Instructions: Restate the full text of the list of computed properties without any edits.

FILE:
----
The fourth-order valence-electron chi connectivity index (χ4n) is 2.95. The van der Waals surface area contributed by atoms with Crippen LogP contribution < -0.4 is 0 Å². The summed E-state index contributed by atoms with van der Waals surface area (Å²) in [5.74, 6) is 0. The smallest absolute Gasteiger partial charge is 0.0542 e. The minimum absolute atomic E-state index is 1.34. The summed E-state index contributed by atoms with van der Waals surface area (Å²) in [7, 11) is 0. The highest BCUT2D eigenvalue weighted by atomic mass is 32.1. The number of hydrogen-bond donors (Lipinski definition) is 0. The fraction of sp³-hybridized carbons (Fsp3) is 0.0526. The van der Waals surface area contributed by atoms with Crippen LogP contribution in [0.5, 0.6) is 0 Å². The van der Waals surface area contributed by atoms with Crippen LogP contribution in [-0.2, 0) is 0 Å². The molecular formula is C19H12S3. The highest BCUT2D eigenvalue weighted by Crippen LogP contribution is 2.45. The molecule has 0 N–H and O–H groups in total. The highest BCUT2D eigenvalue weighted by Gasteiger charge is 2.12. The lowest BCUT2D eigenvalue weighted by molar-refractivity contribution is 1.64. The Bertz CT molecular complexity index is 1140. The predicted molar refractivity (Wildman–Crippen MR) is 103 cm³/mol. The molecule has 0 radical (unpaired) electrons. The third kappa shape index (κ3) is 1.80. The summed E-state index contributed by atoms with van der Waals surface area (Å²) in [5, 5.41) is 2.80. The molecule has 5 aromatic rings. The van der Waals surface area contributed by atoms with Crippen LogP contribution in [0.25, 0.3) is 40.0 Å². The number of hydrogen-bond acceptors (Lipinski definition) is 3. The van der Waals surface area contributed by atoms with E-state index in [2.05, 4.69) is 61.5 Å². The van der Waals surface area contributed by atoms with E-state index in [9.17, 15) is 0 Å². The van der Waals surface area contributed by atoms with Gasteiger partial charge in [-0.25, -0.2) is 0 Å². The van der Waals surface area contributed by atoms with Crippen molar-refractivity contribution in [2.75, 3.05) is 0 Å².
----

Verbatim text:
The fourth-order valence-electron chi connectivity index (χ4n) is 2.95. The van der Waals surface area contributed by atoms with Crippen LogP contribution < -0.4 is 0 Å². The summed E-state index contributed by atoms with van der Waals surface area (Å²) in [5.74, 6) is 0. The smallest absolute Gasteiger partial charge is 0.0542 e. The minimum absolute atomic E-state index is 1.34. The summed E-state index contributed by atoms with van der Waals surface area (Å²) in [7, 11) is 0. The highest BCUT2D eigenvalue weighted by atomic mass is 32.1. The number of hydrogen-bond donors (Lipinski definition) is 0. The fraction of sp³-hybridized carbons (Fsp3) is 0.0526. The van der Waals surface area contributed by atoms with Crippen LogP contribution in [0.5, 0.6) is 0 Å². The van der Waals surface area contributed by atoms with Crippen LogP contribution in [-0.2, 0) is 0 Å². The molecular formula is C19H12S3. The highest BCUT2D eigenvalue weighted by Crippen LogP contribution is 2.45. The molecule has 0 N–H and O–H groups in total. The highest BCUT2D eigenvalue weighted by Gasteiger charge is 2.12. The lowest BCUT2D eigenvalue weighted by molar-refractivity contribution is 1.64. The Bertz CT molecular complexity index is 1140. The predicted molar refractivity (Wildman–Crippen MR) is 103 cm³/mol. The molecule has 0 radical (unpaired) electrons. The third kappa shape index (κ3) is 1.80. The summed E-state index contributed by atoms with van der Waals surface area (Å²) in [5, 5.41) is 2.80. The molecule has 5 aromatic rings. The van der Waals surface area contributed by atoms with Crippen LogP contribution in [0.25, 0.3) is 40.0 Å². The number of hydrogen-bond acceptors (Lipinski definition) is 3. The van der Waals surface area contributed by atoms with E-state index in [2.05, 4.69) is 61.5 Å². The van der Waals surface area contributed by atoms with E-state index in [9.17, 15) is 0 Å². The van der Waals surface area contributed by atoms with Gasteiger partial charge in [-0.25, -0.2) is 0 Å². The van der Waals surface area contributed by atoms with Crippen molar-refractivity contribution in [2.75, 3.05) is 0 Å².